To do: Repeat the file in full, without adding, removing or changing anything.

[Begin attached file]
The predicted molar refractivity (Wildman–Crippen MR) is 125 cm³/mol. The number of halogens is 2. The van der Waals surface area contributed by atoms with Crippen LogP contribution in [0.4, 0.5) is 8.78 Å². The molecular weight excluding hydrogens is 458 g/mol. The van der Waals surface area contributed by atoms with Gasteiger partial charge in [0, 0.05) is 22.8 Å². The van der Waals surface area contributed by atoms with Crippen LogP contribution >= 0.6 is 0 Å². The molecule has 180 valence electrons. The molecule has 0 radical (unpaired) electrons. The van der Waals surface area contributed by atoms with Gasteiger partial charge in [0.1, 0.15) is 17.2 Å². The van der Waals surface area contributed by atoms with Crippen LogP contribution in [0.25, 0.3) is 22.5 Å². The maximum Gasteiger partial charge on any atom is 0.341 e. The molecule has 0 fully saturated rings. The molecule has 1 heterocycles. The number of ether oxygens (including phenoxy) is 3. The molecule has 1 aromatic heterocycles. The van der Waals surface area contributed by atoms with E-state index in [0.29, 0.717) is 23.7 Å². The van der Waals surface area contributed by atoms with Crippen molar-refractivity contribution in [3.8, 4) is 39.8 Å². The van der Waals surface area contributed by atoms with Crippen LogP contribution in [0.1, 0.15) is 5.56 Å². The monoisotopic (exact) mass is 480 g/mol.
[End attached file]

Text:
The predicted molar refractivity (Wildman–Crippen MR) is 125 cm³/mol. The number of halogens is 2. The van der Waals surface area contributed by atoms with Crippen LogP contribution in [0.4, 0.5) is 8.78 Å². The molecular weight excluding hydrogens is 458 g/mol. The van der Waals surface area contributed by atoms with Gasteiger partial charge in [0, 0.05) is 22.8 Å². The van der Waals surface area contributed by atoms with Crippen LogP contribution >= 0.6 is 0 Å². The molecule has 180 valence electrons. The molecule has 0 radical (unpaired) electrons. The van der Waals surface area contributed by atoms with Gasteiger partial charge in [0.1, 0.15) is 17.2 Å². The van der Waals surface area contributed by atoms with Crippen LogP contribution in [0.25, 0.3) is 22.5 Å². The maximum Gasteiger partial charge on any atom is 0.341 e. The molecule has 0 fully saturated rings. The molecule has 1 heterocycles. The number of ether oxygens (including phenoxy) is 3. The molecule has 1 aromatic heterocycles. The van der Waals surface area contributed by atoms with E-state index in [0.29, 0.717) is 23.7 Å². The van der Waals surface area contributed by atoms with Crippen molar-refractivity contribution in [3.8, 4) is 39.8 Å². The van der Waals surface area contributed by atoms with Crippen LogP contribution in [0.1, 0.15) is 5.56 Å². The monoisotopic (exact) mass is 480 g/mol.